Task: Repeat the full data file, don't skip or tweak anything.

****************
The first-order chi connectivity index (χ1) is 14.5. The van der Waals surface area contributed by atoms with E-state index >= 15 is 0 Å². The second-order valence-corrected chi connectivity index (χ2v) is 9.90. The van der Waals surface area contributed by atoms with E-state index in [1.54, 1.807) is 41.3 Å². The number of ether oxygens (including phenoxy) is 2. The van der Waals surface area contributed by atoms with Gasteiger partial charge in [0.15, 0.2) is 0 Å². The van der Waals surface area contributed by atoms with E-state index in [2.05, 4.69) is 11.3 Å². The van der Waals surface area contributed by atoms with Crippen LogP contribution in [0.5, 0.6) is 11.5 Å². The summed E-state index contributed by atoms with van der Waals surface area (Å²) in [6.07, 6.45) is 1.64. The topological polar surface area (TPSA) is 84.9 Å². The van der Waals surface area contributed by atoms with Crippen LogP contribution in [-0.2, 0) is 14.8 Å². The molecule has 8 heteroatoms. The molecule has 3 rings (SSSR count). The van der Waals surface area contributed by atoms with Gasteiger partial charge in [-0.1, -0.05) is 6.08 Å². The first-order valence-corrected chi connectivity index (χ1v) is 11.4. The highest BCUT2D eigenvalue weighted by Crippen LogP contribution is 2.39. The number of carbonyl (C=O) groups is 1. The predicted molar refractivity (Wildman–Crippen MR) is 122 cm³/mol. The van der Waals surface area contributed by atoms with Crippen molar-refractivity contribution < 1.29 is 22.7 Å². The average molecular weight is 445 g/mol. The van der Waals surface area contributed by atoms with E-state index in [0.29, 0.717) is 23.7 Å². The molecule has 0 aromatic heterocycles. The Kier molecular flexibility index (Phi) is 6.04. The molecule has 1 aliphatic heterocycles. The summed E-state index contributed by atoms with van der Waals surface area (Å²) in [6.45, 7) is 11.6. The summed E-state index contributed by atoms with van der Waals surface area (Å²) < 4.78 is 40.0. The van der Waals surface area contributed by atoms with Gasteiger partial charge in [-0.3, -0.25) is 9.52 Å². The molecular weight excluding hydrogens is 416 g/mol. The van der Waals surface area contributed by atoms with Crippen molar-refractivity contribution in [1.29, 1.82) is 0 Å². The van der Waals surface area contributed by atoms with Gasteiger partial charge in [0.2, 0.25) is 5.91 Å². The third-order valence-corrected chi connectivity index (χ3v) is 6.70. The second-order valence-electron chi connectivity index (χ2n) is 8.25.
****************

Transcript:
The first-order chi connectivity index (χ1) is 14.5. The van der Waals surface area contributed by atoms with E-state index >= 15 is 0 Å². The second-order valence-corrected chi connectivity index (χ2v) is 9.90. The van der Waals surface area contributed by atoms with E-state index in [1.54, 1.807) is 41.3 Å². The number of ether oxygens (including phenoxy) is 2. The van der Waals surface area contributed by atoms with Gasteiger partial charge in [0.15, 0.2) is 0 Å². The van der Waals surface area contributed by atoms with E-state index in [2.05, 4.69) is 11.3 Å². The van der Waals surface area contributed by atoms with Crippen LogP contribution in [0.5, 0.6) is 11.5 Å². The summed E-state index contributed by atoms with van der Waals surface area (Å²) in [6.07, 6.45) is 1.64. The topological polar surface area (TPSA) is 84.9 Å². The van der Waals surface area contributed by atoms with Crippen LogP contribution in [-0.2, 0) is 14.8 Å². The molecule has 8 heteroatoms. The molecule has 3 rings (SSSR count). The van der Waals surface area contributed by atoms with Gasteiger partial charge in [-0.1, -0.05) is 6.08 Å². The first-order valence-corrected chi connectivity index (χ1v) is 11.4. The highest BCUT2D eigenvalue weighted by Crippen LogP contribution is 2.39. The number of carbonyl (C=O) groups is 1. The predicted molar refractivity (Wildman–Crippen MR) is 122 cm³/mol. The van der Waals surface area contributed by atoms with Crippen molar-refractivity contribution < 1.29 is 22.7 Å². The average molecular weight is 445 g/mol. The van der Waals surface area contributed by atoms with E-state index in [0.29, 0.717) is 23.7 Å². The molecule has 0 aromatic heterocycles. The Kier molecular flexibility index (Phi) is 6.04. The molecule has 1 aliphatic heterocycles. The summed E-state index contributed by atoms with van der Waals surface area (Å²) in [6.45, 7) is 11.6. The summed E-state index contributed by atoms with van der Waals surface area (Å²) < 4.78 is 40.0. The van der Waals surface area contributed by atoms with Gasteiger partial charge in [-0.3, -0.25) is 9.52 Å². The molecular weight excluding hydrogens is 416 g/mol. The van der Waals surface area contributed by atoms with Crippen molar-refractivity contribution in [1.29, 1.82) is 0 Å². The van der Waals surface area contributed by atoms with Gasteiger partial charge in [0.2, 0.25) is 5.91 Å². The third-order valence-corrected chi connectivity index (χ3v) is 6.70. The second-order valence-electron chi connectivity index (χ2n) is 8.25.